Mineral-respiring bacteria use a process called extracellular electron transfer to route their respiratory electron transport chain to insoluble electron acceptors on the exterior of the cell. We recently characterized a flavin-based extracellular electron transfer system that is present in the foodborne pathogen Listeria monocytogenes, as well as many other Gram-positive bacteria, and which highlights a more generalized role for extracellular electron transfer in microbial metabolism. Here we identify a family of putative extracellular reductases that possess a conserved posttranslational flavinylation modification. Phylogenetic analyses suggest that divergent flavinylated extracellular reductase subfamilies possess distinct and often unidentified substrate specificities. We show that flavinylation of a member of the fumarate reductase subfamily allows this enzyme to receive electrons from the extracellular electron transfer system and support L. monocytogenes growth. We demonstrate that this represents a generalizablemechanism by finding that a L. monocytogenes strain engineered to express a flavinylated extracellular urocanate reductase uses urocanate by a related mechanism and to a similar effect. These studies thus identify an enzyme family that exploits a modular flavin-based electron transfer strategy to reduce distinct extracellular substrates and support a multifunctional view of the role of extracellular electron transfer activities in microbial physiology.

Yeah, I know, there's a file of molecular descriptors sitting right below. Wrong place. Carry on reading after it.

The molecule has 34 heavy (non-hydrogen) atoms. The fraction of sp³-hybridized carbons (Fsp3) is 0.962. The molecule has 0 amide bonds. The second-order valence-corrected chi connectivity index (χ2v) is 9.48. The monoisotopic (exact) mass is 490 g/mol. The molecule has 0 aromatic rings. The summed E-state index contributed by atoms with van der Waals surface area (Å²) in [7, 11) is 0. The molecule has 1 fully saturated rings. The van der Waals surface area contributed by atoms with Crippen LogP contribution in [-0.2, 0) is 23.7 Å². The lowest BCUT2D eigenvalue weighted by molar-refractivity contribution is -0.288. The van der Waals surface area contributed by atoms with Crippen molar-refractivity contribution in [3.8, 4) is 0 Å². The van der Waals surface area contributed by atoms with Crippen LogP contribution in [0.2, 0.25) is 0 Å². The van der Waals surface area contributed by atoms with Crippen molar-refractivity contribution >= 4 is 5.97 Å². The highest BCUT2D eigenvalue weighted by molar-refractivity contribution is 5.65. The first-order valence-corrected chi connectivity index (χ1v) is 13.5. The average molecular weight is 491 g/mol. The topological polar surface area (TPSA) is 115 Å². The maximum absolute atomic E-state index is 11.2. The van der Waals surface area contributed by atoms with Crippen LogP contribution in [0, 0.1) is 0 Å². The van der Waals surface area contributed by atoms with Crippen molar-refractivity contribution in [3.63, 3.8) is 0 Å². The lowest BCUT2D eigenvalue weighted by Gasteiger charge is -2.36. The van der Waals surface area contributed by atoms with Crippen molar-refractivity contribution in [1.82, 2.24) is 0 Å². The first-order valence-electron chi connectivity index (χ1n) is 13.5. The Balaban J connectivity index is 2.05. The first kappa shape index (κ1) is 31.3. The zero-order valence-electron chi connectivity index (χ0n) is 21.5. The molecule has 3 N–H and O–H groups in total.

|Number of pages||8|
|Journal||Proceedings of the National Academy of Sciences of the United States of America|
|State||Published - Dec 26 2019|
Bibliographical noteFunding Information:
of the National Institutes of Health (1P01AI063302 to D.A.P., 1R01AI27655 to D.A.P., R56AI132410 to S.E.F.D., and F32AI136389 to S.H.L.). A mass spectrometer used in this study was purchased with NIH support (grant 1S10OD020062-01). R.M and J.F.B. were supported by a grant from the Innovative Genomics Institute at Berkeley. We thank Michael Marletta for thoughtful input.
ACKNOWLEDGMENTS. Research reported in this publication was supported by funding from the National Institute of Allergy and Infectious Diseases
© 2019 National Academy of Sciences. All rights reserved.
- Bacterial pathogenesis
- Cellular respiration
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